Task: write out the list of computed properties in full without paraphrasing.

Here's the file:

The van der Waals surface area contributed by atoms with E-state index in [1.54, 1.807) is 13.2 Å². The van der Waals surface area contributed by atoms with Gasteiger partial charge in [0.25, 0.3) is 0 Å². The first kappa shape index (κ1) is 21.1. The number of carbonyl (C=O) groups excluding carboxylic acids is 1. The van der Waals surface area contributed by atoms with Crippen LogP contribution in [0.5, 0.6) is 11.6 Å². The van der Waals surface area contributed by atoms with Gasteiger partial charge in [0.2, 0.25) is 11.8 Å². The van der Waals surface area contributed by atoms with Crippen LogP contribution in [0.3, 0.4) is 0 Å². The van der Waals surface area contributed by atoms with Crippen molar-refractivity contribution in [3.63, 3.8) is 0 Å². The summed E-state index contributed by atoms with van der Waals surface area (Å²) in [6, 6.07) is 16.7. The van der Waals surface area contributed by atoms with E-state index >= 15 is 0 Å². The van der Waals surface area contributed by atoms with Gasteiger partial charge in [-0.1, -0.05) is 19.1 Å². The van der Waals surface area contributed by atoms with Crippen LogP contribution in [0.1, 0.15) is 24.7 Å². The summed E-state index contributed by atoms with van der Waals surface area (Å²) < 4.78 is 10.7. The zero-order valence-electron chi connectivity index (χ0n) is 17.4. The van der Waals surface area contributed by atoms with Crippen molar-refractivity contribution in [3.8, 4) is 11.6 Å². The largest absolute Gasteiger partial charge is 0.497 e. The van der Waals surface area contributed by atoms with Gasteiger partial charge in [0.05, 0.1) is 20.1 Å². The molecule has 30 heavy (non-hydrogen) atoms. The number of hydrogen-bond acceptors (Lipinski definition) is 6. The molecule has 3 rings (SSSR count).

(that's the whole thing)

The van der Waals surface area contributed by atoms with E-state index in [1.54, 1.807) is 13.2 Å². The van der Waals surface area contributed by atoms with Gasteiger partial charge in [0.25, 0.3) is 0 Å². The first kappa shape index (κ1) is 21.1. The number of carbonyl (C=O) groups excluding carboxylic acids is 1. The van der Waals surface area contributed by atoms with Crippen LogP contribution in [0.5, 0.6) is 11.6 Å². The van der Waals surface area contributed by atoms with Gasteiger partial charge in [0.2, 0.25) is 11.8 Å². The van der Waals surface area contributed by atoms with Crippen LogP contribution in [0.3, 0.4) is 0 Å². The van der Waals surface area contributed by atoms with Crippen molar-refractivity contribution in [3.63, 3.8) is 0 Å². The summed E-state index contributed by atoms with van der Waals surface area (Å²) in [6, 6.07) is 16.7. The van der Waals surface area contributed by atoms with E-state index >= 15 is 0 Å². The van der Waals surface area contributed by atoms with Gasteiger partial charge in [-0.1, -0.05) is 19.1 Å². The van der Waals surface area contributed by atoms with Crippen LogP contribution in [0.1, 0.15) is 24.7 Å². The summed E-state index contributed by atoms with van der Waals surface area (Å²) < 4.78 is 10.7. The zero-order valence-electron chi connectivity index (χ0n) is 17.4. The van der Waals surface area contributed by atoms with Crippen molar-refractivity contribution in [3.8, 4) is 11.6 Å². The largest absolute Gasteiger partial charge is 0.497 e. The van der Waals surface area contributed by atoms with Gasteiger partial charge in [0.05, 0.1) is 20.1 Å². The molecule has 30 heavy (non-hydrogen) atoms. The number of hydrogen-bond acceptors (Lipinski definition) is 6. The molecule has 3 rings (SSSR count).